When it comes to your financial advisor, breaking up can be hard to do.
Changing financial advisors can feel almost like splitting up from a romantic relationship, according to Patricia Jennerjohn, a certified financial planner at Focused Finances in Oakland, California. The intimacy of financial knowledge can run deeper than the bonds of marriage. Celia Brugge, a certified financial planner at Dogwood Financial Planning in Memphis, Tennessee, adds, “I’ve had people tell me things they haven’t told their spouse. One client was diagnosed with cancer, and I was the first person they confided in because their immediate concern was, ‘how will I pay for treatment, and how will that impact my family?'”
While evaluating the performance of your retirement savings is an obvious way to judge your financial advisor, relationships often end for more emotional reasons. Here are some signs it’s time to reevaluate your financial advisor relationship:
1. You’re Reluctant to Contact Your Financial Advisor
If you’re hesitating to pick up the phone and ask financial questions, it’s a red flag. “If you’re not reaching out because you believe your concerns aren’t important or because you feel like you’re bothering them, those are significant warning signs,” says Jennerjohn.
Ask yourself why you’re afraid to call. If your previous calls weren’t promptly returned, or if the conversations felt rushed, it might be time to assess the viability of this relationship. “Some clients may feel insignificant compared to their advisor’s wealthier clients, but your financial matters deserve full attention,” Jennerjohn adds.
2. Your Financial Advisor Doesn’t Listen to You
Jennerjohn has a client who is hesitating to leave her current financial advisor because he dismisses her requests and suggestions. “It’s like, ‘don’t question the doctor, just take the prescription,'” she says. Some clients can be overwhelmed by a fancy suit and office, as well as a barrage of complex advice that goes over their heads. “They feel intimidated to stay with this person,” Jennerjohn notes.
3. Your Financial Situation Is Changing, But the Advice Isn’t
If your financial advisor isn’t adjusting your financial plan when major life events are on the horizon, such as retirement, it’s a problem. Some advisors get stuck in an “accumulation phase” mindset, rather than preparing for the time when your investment savings need to replace a steady paycheck.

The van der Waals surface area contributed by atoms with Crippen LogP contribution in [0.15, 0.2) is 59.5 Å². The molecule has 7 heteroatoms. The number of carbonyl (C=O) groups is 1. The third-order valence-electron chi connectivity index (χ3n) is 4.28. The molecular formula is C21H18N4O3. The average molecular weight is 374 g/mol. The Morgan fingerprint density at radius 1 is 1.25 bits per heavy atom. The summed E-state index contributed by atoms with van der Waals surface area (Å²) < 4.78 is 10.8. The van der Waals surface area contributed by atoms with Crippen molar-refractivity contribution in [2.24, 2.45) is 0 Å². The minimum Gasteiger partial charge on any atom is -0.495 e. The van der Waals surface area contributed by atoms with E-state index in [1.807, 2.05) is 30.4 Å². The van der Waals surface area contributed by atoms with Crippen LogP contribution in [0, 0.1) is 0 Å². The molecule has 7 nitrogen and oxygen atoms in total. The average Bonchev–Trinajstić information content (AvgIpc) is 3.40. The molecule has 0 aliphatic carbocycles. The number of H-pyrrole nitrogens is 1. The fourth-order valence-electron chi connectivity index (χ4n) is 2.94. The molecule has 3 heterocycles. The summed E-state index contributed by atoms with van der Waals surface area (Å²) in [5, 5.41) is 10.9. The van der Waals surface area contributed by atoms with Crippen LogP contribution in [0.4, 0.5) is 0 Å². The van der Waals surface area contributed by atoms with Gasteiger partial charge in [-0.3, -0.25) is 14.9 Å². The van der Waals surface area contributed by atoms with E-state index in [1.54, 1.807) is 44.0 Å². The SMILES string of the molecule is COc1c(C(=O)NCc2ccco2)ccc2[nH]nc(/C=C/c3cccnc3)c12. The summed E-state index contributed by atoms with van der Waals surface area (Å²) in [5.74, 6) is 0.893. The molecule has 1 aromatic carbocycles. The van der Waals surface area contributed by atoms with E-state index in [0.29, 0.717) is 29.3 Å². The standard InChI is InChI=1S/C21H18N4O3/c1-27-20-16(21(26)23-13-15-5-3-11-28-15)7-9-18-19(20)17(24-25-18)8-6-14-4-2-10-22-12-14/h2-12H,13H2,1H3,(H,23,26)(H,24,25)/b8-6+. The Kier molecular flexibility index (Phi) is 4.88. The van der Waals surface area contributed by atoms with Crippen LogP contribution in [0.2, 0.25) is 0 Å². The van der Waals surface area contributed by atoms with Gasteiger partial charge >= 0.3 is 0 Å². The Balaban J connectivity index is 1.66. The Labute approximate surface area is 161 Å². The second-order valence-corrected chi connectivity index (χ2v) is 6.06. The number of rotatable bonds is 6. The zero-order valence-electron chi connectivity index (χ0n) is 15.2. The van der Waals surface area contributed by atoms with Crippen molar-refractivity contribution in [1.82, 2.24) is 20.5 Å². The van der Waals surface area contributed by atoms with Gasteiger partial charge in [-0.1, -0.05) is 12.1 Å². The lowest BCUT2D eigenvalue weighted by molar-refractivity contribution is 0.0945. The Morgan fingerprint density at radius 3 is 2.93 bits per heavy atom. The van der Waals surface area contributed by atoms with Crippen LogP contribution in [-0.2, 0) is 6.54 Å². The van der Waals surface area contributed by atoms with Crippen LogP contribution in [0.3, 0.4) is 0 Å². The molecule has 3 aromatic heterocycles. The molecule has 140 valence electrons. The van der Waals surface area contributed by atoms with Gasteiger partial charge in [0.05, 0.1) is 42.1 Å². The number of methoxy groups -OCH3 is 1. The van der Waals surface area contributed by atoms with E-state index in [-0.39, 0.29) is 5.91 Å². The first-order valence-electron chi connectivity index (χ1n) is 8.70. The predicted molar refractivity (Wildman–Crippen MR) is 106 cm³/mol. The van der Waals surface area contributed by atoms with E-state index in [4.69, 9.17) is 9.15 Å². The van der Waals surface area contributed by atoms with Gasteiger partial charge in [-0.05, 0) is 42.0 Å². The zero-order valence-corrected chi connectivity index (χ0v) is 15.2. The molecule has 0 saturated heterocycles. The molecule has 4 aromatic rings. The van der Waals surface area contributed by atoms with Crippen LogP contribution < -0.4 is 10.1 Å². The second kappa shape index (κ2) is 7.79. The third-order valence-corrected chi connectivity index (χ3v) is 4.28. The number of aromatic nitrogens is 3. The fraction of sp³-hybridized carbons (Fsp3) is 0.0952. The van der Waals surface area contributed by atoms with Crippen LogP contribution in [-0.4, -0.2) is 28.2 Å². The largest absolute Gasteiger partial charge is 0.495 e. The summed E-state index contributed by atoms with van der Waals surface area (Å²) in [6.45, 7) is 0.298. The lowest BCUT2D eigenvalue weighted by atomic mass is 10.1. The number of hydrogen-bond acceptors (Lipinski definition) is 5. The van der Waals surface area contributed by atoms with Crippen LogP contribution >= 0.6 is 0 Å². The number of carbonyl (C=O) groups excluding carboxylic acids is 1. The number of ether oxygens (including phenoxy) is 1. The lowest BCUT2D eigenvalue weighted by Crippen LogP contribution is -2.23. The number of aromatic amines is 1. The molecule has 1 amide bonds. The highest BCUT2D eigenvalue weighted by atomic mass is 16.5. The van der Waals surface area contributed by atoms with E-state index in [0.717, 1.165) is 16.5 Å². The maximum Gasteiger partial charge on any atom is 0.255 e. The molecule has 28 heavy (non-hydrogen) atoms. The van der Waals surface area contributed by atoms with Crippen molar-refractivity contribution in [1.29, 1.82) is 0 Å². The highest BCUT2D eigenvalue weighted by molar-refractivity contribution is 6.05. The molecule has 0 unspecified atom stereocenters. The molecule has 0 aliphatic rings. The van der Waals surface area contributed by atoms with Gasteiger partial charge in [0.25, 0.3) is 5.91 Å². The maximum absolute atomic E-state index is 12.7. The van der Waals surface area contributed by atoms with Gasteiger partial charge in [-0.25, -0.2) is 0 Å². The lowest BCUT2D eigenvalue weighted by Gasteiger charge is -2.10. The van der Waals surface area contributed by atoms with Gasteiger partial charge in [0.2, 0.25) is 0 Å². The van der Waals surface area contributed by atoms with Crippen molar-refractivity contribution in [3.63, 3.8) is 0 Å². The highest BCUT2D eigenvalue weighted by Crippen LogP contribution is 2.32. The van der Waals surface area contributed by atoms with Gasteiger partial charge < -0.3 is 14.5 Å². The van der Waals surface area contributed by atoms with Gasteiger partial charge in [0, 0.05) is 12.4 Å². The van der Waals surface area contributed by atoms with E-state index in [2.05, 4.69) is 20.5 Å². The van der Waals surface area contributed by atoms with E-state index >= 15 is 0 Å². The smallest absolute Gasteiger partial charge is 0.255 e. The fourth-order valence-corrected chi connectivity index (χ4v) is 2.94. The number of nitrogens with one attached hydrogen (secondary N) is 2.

“How do you decide what to withdraw when, and in what order should you use your different accounts? These become crucial questions as retirement approaches,” says Brugge.
4. Your Financial Advisor Only Calls to Execute Trades
Another warning sign is if your financial advisor only contacts you when they want to buy or sell assets in your portfolio. This may indicate that your advisor is more interested in the fees they can earn through trading on your account.
Understanding how your current or potential advisor earns money is vital. Some make money through commissions on products they sell, while others charge clients a percentage of the assets they manage (typically around 1%). Many clients prefer fee-only advisors who charge an hourly rate or a flat fee for services and don’t have a financial incentive to push specific products.
If you suspect your advisor is only focused on making a quick profit at your expense, it may be time to consider other options.
5. Your Eye Is Wandering
If you find yourself seeking other financial advice or scrutinizing your advisor’s contract, you’re probably ready to move on.
Emotionally, parting ways with a financial advisor can be challenging, but legally, it’s usually straightforward. You can sign an agreement with your new firm and notify your old advisor. However, there might be financial implications. Review your old advisor’s contract to check for termination fees or additional costs. Additionally, moving assets from funds directly managed by your old advisor’s company could have tax consequences.
Regardless, if you’re no longer satisfied with your current advisor relationship, remember that you have the option to explore better-suited alternatives. As Brugge says, “A financial advisor relationship goes beyond mere numbers; it can be remarkably close. It’s a significant responsibility, and our clients deserve our best.”